Another possible, though dark horse, 2015 MLB contributor from Binghamton is shortstop Gavin Cecchini. The Mets former first-round pick had fallen down the prospect radar in recent seasons but has pushed his way back into consideration. At just 21 years of age, the younger brother of Red Sox prospect Garen is holding his own at Double-A, making contact 90% of the time while walking 7% and hitting .285 with a reasonable five homers and 22 total extra-base hits. Cecchini was already noted as an above average defender, so the combination of his hitting coming on line in concert with his glove could be a welcome addition to a team needing improvement in both areas. Just keep in mind that his long-term offensive ceiling is relatively modest. He is likely a better real-life player than fantasy player, and a late-season cup of coffee is probably the most playing time he’ll get from the Mets in 2015, barring injuries to other personnel.
I’ve been impressed for awhile by the Twins' Max Kepler. He has always been a solid athlete and has an advanced feel for the strike zone and ability to make contact. This year, at age 22, Kepler appears to be finally growing into his tools and putting them to work. In Double-A, he’s hitting .344/.418/.555 to go along with three homers and 11 steals while making contact 87% of the time with an 11% walk rate. I’m still waiting to see if the power starts to emerge some more, but it’s hard to argue with a .211 isolated power that has produced 31 extra-base hits already this season. Kepler is on track for a promotion to Triple-A in short order and could be up with the MLB club before September if he keeps hitting like this. The Twins have not hesitated to call up youngsters before (see Byron Buxton).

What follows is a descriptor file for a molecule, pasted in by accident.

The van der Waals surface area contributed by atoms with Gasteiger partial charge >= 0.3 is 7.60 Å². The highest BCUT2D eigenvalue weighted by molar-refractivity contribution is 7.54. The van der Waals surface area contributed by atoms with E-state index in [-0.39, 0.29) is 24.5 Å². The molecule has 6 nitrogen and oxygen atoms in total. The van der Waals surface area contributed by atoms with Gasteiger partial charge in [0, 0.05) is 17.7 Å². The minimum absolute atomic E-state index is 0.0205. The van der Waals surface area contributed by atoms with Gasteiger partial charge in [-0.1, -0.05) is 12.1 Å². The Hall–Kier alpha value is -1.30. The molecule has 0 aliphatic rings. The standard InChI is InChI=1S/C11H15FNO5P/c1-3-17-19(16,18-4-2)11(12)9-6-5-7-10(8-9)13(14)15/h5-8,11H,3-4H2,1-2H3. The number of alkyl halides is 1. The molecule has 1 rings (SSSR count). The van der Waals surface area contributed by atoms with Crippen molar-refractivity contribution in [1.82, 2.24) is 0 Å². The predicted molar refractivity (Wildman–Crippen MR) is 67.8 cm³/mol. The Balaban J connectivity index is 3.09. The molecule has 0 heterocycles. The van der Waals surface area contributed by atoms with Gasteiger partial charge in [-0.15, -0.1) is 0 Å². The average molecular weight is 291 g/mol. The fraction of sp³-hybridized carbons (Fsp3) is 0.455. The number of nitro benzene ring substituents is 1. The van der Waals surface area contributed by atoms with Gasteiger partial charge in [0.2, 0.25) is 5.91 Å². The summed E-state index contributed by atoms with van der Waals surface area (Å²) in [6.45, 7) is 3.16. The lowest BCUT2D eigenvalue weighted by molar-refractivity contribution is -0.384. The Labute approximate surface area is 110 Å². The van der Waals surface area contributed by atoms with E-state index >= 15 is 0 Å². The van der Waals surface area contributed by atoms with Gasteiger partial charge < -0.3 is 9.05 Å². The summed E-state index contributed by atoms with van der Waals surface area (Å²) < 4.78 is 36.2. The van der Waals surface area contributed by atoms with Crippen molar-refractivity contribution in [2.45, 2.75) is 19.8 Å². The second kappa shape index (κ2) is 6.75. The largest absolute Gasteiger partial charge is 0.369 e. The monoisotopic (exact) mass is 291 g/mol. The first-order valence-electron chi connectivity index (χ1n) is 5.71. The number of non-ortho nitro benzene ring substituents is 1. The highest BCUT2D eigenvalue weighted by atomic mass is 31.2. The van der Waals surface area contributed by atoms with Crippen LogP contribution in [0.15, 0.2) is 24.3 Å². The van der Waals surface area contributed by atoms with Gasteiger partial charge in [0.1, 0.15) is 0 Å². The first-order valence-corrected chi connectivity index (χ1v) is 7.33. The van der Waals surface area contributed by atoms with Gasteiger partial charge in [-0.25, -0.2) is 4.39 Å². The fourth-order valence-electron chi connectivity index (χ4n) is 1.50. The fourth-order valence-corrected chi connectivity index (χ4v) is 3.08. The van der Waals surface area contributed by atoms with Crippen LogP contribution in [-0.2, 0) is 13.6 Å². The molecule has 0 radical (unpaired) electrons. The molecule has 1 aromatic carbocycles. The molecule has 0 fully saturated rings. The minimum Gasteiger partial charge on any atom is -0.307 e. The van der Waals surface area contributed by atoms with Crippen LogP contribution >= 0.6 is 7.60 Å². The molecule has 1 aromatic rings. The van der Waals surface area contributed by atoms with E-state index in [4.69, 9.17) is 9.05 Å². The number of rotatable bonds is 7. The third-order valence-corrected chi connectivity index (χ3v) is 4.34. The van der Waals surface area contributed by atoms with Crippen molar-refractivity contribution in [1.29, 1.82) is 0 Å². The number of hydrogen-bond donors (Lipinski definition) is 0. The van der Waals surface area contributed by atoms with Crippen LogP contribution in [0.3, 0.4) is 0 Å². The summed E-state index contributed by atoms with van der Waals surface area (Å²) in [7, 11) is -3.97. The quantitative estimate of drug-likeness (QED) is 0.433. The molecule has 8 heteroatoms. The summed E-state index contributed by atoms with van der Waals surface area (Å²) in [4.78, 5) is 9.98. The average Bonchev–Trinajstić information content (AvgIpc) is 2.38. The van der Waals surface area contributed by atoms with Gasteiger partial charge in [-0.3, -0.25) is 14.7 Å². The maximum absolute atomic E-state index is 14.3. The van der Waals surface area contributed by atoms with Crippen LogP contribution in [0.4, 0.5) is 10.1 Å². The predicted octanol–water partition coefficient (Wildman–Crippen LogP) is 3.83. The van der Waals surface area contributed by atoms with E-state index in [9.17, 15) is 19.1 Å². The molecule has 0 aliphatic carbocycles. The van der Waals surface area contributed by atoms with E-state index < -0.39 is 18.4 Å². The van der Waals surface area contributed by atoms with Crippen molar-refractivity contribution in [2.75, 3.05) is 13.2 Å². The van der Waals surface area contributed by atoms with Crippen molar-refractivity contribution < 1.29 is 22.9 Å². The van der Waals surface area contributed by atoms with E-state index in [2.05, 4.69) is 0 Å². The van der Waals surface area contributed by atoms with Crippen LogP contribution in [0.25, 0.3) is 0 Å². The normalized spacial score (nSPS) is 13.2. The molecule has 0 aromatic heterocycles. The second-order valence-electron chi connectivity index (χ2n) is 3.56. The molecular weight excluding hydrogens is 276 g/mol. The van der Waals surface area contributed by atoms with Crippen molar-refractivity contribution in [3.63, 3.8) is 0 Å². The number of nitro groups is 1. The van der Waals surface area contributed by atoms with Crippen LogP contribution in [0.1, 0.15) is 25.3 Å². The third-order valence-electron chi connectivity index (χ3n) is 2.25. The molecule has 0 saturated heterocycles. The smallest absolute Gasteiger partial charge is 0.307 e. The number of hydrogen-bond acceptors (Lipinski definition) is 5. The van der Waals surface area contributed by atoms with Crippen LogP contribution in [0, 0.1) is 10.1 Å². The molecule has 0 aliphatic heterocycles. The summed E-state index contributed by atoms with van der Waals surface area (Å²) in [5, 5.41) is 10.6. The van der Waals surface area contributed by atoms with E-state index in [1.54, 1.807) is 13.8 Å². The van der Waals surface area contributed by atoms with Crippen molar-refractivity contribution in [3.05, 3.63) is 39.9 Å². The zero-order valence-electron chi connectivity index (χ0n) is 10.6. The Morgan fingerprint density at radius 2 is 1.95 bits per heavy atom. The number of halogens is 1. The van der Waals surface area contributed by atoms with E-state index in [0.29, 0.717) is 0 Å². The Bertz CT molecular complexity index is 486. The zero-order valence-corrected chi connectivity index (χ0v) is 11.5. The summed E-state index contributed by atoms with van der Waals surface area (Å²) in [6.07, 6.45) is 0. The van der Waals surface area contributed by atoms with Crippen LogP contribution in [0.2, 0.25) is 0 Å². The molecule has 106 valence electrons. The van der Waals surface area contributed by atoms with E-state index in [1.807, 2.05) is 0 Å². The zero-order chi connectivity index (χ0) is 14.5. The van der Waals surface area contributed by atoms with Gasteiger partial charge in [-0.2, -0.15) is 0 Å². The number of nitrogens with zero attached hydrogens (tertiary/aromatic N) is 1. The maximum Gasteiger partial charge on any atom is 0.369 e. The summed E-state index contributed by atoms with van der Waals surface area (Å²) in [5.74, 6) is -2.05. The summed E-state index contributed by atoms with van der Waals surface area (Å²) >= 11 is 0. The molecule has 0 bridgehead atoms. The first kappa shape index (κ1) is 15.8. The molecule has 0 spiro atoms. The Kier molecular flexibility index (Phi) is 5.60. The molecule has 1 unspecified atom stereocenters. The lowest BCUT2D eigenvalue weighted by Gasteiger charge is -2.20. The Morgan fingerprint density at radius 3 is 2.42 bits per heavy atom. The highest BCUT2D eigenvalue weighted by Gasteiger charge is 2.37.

Speaking of young Twins, Kepler’s teammate Jose Berrios, could potentially be on a faster path to the Majors. The 21-year-old made it to Triple-A in late-2014 before being sent back to Double-A to begin 2015. A promotion up a level is likely in the cards after producing a 9.1 K/9 and 2.4 BB/9 over 15 starts. The right-hander is advanced beyond his years and has a good feel for multiple plus pitches, including a changeup which he commands well and throws for strikes. He profiles as at least a #2 type starter and redraft leaguers should even take note in case the Twins decide to get aggressive with promoting him.